By Liu Lulu Source:Global Times
The decision by China’s Sina Weibo to remove comics and videos with “pornographic implications, promoting bloody violence or related to homosexuality” triggered public uproar over the weekend. Netizens immediately lambasted Sina for smearing and discriminating against homosexuals by lumping their identity in with pornography. Hashtags #Iamgay and #Iamgaynotapervert were widely circulated on social media platforms.
As an inclusive and diverse society, China has spared no effort in providing a friendly environment for all groups of people to live and thrive on an equal footing. In the meantime, China is a traditionally Confucian society, which attaches great importance to the need to carry on the family line. This means homosexuality is regarded as at odds with China’s traditional values.
Many Chinese still hold traditional views on lesbian, gay, bisexual and transsexual (LGBT) people. This reflects differences between Chinese and Western social traditions. It’s not an issue of human rights. Progress has already been seen in this regard after years of efforts. The massive outcry over Sina’s policy is a sign of China’s growing acceptance of the gay community. More encouragingly, Sina backtracked on the ban Monday following the online backlash. This shows that China is more willing to carve out a space of tolerance for LGBT people.
However, some Western media outlets have used Sina’s gay ban as an excuse to criticize China’s grip on the internet and suppression of freedom of speech.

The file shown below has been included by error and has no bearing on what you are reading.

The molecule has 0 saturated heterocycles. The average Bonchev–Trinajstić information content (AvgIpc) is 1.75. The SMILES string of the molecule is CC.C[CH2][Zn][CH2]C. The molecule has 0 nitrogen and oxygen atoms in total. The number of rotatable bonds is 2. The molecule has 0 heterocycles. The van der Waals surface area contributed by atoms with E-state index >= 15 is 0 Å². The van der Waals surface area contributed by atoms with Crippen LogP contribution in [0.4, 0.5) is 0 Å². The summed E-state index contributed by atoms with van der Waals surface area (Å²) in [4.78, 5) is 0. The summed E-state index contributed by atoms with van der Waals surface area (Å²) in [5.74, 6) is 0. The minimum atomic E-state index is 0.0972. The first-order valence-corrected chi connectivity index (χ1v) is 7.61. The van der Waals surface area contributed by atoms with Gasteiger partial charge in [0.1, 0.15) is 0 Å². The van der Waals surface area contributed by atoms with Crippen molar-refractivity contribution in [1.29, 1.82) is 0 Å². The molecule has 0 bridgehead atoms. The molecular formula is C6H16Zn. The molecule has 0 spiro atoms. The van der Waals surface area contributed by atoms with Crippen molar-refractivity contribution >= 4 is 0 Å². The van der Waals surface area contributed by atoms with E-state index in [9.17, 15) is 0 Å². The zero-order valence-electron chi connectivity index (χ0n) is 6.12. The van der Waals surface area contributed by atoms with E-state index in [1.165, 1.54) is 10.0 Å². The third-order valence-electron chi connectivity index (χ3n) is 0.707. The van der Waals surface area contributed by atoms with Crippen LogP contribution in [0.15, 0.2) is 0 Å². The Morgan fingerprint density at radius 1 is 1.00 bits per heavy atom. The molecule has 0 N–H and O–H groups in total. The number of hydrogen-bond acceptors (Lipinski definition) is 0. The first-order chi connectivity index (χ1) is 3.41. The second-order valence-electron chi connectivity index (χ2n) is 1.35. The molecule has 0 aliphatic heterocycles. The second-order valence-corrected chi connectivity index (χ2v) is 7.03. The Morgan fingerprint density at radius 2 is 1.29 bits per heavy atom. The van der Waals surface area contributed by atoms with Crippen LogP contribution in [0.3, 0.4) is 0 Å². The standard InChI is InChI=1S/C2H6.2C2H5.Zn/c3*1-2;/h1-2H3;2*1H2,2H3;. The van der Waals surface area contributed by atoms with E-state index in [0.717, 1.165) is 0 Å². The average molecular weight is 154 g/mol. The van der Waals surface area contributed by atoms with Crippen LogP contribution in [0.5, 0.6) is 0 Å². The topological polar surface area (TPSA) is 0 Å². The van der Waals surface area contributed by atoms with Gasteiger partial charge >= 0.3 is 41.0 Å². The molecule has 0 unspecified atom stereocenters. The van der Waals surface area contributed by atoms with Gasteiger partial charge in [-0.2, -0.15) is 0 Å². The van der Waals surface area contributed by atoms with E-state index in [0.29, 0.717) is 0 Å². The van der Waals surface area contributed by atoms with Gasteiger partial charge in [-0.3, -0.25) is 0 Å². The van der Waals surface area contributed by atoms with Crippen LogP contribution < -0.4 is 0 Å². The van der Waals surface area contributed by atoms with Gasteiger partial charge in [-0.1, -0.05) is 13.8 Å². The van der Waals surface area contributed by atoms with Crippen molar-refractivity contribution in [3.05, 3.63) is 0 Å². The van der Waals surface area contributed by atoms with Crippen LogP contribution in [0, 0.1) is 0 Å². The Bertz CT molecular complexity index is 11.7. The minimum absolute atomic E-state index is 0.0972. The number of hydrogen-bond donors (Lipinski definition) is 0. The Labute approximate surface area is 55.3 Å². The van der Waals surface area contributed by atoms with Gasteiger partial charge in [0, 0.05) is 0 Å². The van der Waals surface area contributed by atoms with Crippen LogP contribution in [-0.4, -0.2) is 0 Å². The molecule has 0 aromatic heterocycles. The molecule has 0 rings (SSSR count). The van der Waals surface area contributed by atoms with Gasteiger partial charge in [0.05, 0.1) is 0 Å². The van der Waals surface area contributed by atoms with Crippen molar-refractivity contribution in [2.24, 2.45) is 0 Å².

“China’s online space has come under increasingly tighter control,” The Guardian commented. BBC Chinese quoted a homosexual filmmaker: “This [Sina’s policy] concerns basic human rights.”
In fact, all civilized societies, including Western, have seen discrimination against LGBT people in different developmental phases. Take the US, which often boasts about its human rights record, as an example. The country listed homosexuality as a sociopathic personality disturbance in 1952.
Western media outlets deliberately connected Sina’s policy to China’s human rights conditions. It’s an old trick of the West to use human rights to attack China’s political system. Chinese people have gradually become used to it, and there’s no need to pay too much attention to distorted Western reports.
China’s social media may draw lessons from this case. While managing in accordance with the law, they’d better supply a forum for discussing these kinds of social issues that expand the boundaries of society’s knowledge and awareness. We’re confident that China will be more open in this regard.